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How a Specific Issue Order will protect school admission from an abusive ex


    The first quarter of the year is notoriously busy for school admissions as parents up and down the country vie to get their children into their first choice of primary or senior school. While the decision-making process should be a team effort between parents, whether or not they are together or separated, for many broken families, this time of year heralds a period of yet more stress and disharmony as abusive ex-partners try to continue exerting control by blocking decisions and imposing their own will. 

    Affordable Justice founder and solicitor Sue Sedgwick witnesses frequent attempts at the extreme control exerted by these perpetrators of domestic violence when working with women who are attempting to escape from their clutches. The decision about where children go to school is regularly used as a volatile issue in which perpetrators can inflict significant hurt and pain in an effort to continue their campaign of coercive control despite no longer being in a direct relationship with the mother.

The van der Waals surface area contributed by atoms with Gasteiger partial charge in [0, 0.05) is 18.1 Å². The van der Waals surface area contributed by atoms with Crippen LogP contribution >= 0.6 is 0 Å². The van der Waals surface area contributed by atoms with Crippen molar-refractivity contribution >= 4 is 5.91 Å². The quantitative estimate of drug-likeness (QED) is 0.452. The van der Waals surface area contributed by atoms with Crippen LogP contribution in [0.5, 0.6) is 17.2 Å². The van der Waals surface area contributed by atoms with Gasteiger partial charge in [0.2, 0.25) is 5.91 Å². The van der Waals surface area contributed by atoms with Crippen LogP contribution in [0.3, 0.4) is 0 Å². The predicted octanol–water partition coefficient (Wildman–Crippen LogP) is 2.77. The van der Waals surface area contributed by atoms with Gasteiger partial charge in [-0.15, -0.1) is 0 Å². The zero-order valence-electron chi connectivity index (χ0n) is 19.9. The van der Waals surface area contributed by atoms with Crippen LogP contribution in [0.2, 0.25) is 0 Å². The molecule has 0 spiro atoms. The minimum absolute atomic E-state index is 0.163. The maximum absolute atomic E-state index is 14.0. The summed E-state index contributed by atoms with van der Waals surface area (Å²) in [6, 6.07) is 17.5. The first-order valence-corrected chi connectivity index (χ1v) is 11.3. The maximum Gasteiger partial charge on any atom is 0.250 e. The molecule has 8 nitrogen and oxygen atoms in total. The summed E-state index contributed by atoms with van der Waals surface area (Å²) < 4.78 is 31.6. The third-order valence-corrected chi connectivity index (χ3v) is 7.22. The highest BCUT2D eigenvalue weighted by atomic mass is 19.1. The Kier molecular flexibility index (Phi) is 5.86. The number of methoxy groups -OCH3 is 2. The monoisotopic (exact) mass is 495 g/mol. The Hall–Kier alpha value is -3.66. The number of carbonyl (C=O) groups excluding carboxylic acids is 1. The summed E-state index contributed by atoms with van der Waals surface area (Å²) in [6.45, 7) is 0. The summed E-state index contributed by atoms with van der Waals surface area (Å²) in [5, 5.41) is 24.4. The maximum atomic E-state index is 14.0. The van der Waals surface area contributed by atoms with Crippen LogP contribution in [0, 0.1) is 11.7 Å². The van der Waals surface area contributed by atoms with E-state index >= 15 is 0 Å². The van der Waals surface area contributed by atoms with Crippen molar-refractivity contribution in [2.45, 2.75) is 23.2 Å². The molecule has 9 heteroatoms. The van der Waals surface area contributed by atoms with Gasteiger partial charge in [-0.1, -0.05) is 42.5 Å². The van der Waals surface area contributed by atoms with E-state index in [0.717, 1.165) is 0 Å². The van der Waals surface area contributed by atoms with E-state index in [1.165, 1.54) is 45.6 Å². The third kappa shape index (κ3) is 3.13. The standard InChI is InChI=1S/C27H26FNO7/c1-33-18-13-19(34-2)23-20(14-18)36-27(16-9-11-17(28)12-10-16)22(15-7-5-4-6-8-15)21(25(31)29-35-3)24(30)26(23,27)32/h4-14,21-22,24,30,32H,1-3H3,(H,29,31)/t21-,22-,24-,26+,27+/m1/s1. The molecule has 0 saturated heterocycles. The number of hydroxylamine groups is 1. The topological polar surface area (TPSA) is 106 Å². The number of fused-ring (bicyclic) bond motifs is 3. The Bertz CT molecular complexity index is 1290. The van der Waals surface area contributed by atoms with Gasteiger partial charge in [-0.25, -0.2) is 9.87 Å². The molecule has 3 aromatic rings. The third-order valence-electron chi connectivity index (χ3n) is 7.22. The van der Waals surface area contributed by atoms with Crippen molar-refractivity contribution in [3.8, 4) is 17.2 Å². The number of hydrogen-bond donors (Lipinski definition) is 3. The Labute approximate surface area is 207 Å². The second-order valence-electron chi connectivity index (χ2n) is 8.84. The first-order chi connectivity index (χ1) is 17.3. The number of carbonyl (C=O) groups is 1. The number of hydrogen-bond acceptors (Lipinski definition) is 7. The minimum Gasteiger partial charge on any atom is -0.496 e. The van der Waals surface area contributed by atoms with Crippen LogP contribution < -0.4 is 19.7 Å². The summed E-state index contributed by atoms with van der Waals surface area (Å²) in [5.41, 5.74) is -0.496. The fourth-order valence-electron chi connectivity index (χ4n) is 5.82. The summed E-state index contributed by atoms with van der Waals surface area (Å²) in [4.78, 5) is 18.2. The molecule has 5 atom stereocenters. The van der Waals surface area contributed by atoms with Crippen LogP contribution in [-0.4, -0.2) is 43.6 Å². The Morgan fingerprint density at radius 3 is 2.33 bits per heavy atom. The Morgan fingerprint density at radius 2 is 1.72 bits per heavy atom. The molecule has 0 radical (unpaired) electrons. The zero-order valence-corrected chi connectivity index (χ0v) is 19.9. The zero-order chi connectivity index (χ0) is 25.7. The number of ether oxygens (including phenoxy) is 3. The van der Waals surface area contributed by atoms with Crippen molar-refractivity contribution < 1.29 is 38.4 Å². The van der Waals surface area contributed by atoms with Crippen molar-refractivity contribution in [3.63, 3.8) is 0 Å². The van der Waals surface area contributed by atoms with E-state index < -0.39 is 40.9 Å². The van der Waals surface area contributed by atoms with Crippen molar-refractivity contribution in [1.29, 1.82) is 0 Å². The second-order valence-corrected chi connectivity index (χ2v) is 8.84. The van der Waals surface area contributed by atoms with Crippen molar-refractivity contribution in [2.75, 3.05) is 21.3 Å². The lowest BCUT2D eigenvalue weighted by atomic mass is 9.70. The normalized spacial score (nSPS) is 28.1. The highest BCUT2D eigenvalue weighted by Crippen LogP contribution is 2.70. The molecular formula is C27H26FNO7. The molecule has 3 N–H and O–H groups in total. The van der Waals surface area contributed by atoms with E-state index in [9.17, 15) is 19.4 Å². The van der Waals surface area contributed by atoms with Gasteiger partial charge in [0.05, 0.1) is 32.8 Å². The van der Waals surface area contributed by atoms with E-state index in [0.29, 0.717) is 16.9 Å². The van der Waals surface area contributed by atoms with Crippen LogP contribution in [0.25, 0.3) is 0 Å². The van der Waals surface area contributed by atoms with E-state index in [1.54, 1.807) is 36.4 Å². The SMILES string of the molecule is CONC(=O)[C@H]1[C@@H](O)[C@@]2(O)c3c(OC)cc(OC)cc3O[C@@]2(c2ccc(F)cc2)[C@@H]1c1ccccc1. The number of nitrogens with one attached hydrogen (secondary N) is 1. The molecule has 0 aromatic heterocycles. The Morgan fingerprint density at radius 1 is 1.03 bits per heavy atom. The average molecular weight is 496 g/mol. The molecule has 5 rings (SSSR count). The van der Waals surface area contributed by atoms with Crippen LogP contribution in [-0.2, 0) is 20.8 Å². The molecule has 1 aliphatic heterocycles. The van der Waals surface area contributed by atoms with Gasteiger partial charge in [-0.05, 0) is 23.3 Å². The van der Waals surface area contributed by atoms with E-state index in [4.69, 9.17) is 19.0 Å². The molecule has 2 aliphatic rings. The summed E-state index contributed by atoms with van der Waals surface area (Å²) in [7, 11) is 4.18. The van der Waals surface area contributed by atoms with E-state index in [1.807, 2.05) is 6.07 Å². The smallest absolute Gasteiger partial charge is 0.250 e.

Do you have shared parental responsibility? 

    While the final decision should always be in the interests of the child, more often than not, this important milestone is exploited by ex-partners as yet another form of coercive control. These women may have agreed to sharing parental responsibility as part of the negotiations in their attempt to escape from sometimes dangerous situations, and this good will has opened them, and their children, up to being vulnerable in other ways. Alternatively, the Court may have granted the other party parental responsibility, or they may have been granted it at the birth of the child, for example by virtue of being married to the child’s mother or named on the child’s birth certificate.” 

    Should you apply for a specific issue order? 

    It is at this time of year that Affordable Justice sees an increase in requests for Specific Issue Orders. This application can include requesting the Court’s input on making the final decision over where a child goes to school. The Court will base their decisions on what they believe to be in the child’s best interests, building an additional level of protection for the child and thereby for their primary carer. Often, this application is made in conjunction with an application for a Prohibited Steps Order, which places a block on a single issue, such as the ex-partner forging ahead with changing the school without the mother’s permission. 

    Too often, the reasons behind this derailment are not founded on any rational cause that can be solved through mediation but are simply overt acts of control,” continued Sue Sedgwick. “We have worked with thousands of women over the years and see a predictable trend in terms of abusive ex-partners exploiting the system, once again, for their own sense of control rather than considering the welfare of the child.” 

    Affordable Justice is a non-profit legal charity offering family law services to women for less than a third of the cost of traditional high street solicitors.